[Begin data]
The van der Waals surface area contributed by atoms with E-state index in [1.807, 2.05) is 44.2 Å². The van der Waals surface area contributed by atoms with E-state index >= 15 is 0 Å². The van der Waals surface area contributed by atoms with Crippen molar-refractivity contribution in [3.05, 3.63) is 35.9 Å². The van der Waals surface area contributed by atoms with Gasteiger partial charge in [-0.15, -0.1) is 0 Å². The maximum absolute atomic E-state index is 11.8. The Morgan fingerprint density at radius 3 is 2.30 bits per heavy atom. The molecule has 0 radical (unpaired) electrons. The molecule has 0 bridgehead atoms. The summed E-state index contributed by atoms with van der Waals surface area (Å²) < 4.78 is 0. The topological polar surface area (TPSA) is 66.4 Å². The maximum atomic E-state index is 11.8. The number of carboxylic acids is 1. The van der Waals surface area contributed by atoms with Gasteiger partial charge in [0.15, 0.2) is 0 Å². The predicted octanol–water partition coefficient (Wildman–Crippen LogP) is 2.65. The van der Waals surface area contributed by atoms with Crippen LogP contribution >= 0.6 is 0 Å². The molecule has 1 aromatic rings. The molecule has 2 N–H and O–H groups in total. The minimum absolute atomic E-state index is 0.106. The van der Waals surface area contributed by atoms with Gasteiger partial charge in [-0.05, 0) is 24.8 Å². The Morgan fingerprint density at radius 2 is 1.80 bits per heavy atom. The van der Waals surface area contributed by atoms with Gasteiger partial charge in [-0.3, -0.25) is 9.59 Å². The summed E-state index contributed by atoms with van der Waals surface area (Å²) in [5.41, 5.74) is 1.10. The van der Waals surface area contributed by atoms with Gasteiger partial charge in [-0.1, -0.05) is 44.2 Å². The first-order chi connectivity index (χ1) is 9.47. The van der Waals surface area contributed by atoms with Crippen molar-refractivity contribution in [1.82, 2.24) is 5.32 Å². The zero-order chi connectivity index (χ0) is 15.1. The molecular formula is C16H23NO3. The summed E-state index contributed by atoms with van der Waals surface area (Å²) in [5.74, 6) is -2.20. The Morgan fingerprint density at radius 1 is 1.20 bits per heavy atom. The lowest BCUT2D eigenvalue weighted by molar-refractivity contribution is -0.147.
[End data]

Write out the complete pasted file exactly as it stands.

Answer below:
The van der Waals surface area contributed by atoms with E-state index in [1.807, 2.05) is 44.2 Å². The van der Waals surface area contributed by atoms with E-state index >= 15 is 0 Å². The van der Waals surface area contributed by atoms with Crippen molar-refractivity contribution in [3.05, 3.63) is 35.9 Å². The van der Waals surface area contributed by atoms with Gasteiger partial charge in [-0.15, -0.1) is 0 Å². The maximum absolute atomic E-state index is 11.8. The Morgan fingerprint density at radius 3 is 2.30 bits per heavy atom. The molecule has 0 radical (unpaired) electrons. The molecule has 0 bridgehead atoms. The summed E-state index contributed by atoms with van der Waals surface area (Å²) < 4.78 is 0. The topological polar surface area (TPSA) is 66.4 Å². The maximum atomic E-state index is 11.8. The number of carboxylic acids is 1. The van der Waals surface area contributed by atoms with Gasteiger partial charge in [0.15, 0.2) is 0 Å². The predicted octanol–water partition coefficient (Wildman–Crippen LogP) is 2.65. The van der Waals surface area contributed by atoms with Crippen LogP contribution >= 0.6 is 0 Å². The molecule has 1 aromatic rings. The molecule has 2 N–H and O–H groups in total. The minimum absolute atomic E-state index is 0.106. The van der Waals surface area contributed by atoms with Gasteiger partial charge in [-0.05, 0) is 24.8 Å². The Morgan fingerprint density at radius 2 is 1.80 bits per heavy atom. The van der Waals surface area contributed by atoms with Gasteiger partial charge in [-0.3, -0.25) is 9.59 Å². The summed E-state index contributed by atoms with van der Waals surface area (Å²) in [5.41, 5.74) is 1.10. The van der Waals surface area contributed by atoms with Gasteiger partial charge in [-0.1, -0.05) is 44.2 Å². The first-order chi connectivity index (χ1) is 9.47. The van der Waals surface area contributed by atoms with Crippen molar-refractivity contribution in [1.82, 2.24) is 5.32 Å². The zero-order chi connectivity index (χ0) is 15.1. The molecular formula is C16H23NO3. The summed E-state index contributed by atoms with van der Waals surface area (Å²) in [5.74, 6) is -2.20. The Morgan fingerprint density at radius 1 is 1.20 bits per heavy atom. The lowest BCUT2D eigenvalue weighted by molar-refractivity contribution is -0.147.